There are few things more special than a boy and his dog. It is a true love match with unconditional love on both sides.
For eight-year-old Michael Benjamin Sears, a second grader at Peter's Elementary school in a self-contained classroom, he is hoping to get his love match from a service dog named Gigi, who is currently in North Carolina.
Michael's mom Elyse explained his diagnosis and how they currently deal with the situation.
"Michael Benjamin started receiving early intervention services at Meeting Street School when he was two years old,” she said. “He got speech, OT, and PT. He eventually aged out of that program, and was enrolled at the Children's Neurodevelopment Center [CNDC] at Hasbro. He also was getting services from the Kates program through Cedar and was getting Home based treatment service to help with behavior issues such as meltdowns. His full diagnosis is Autism Spectrum Disorder (ASD), ADHD, Sensory disorder and Global Developmental Delay. He has problems with impulse control; he will run into the street to chase a ball, he has no sense of stranger danger. We are very diligent about never turning our backs on him.”
His lack of impulse control often leads to many unsafe behaviors.
"He will think nothing of running into the street to chase a ball,” she said. “There are times when he simply does not respond. My neighbor actually saw him hanging upside down out a second floor window watching balloons flying in the sky.”
The family recently traveled to North Carolina to visit Ry-con Service Dogs, a kennel that specializes in breeding service dogs for children and adults with Autism.
This is where Michael Benjamin met and fell in love with Gigi.
"The bond between the two of them was instant and amazing,” Elyse said. “Gigi had originally been trained for another child, but since she developed cancer, the family returned her to Ry-Con. Within only three hours, we were out in stores with Gigi. Ry-Con asked if we wanted to take her for the night, and the bond simply grew and was solidified.”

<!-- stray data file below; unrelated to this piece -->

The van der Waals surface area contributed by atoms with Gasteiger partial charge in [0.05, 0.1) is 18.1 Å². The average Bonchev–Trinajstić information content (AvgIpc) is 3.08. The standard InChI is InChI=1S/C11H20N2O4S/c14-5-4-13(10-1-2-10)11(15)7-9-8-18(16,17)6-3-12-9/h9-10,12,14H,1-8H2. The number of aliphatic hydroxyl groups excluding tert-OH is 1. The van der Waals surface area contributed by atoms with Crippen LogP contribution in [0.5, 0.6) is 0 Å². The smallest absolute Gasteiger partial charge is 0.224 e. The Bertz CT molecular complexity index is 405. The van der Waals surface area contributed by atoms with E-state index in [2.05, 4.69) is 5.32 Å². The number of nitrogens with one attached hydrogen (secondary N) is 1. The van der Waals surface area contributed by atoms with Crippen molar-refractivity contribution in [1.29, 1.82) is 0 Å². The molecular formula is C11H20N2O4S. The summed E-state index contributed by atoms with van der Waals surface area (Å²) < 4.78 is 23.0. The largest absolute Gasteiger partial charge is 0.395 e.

What was going to be a 10-month wait and fundraising opportunity has now turned into a five-week rush to get things in place.
"The trainer is flying up here with Gigi for June 20. The costs are very high, and we are holding events and started a GoFundMe page to help with the expenses," she said.
His teachers and Principal are all aware of the service dog.
"Michael functions well in a very small group and he is progressing at this time,” Elyse said. “I don't feel the dog will be at school but that could change down the road. The dog is very calming for Michael. I found him to be less impulsive, his anxiety was way down. Michael has fixations with balls – he will run in front of cars the dog is trained to curb him from the street. The dog is trained for safety reasons, she will find him when he doesn't answer. He will talk to any adult but not with peers, so having this dog will help him gain social skills with peers, but most importantly, she will keep my son safe.”
Michael feels she will be his best friend and help him.
Besides the GoFundMe page, the family is holding a pasta dinner at Legends Pub & Grub on Park Avenue on June 2 from 2-8 pm. There are no advance tickets being sold. Dinner is $20 for adults and $10 for children.
If you would like to help bring Michael and Gigi together, visit www.gofundme.com/service-for-michael.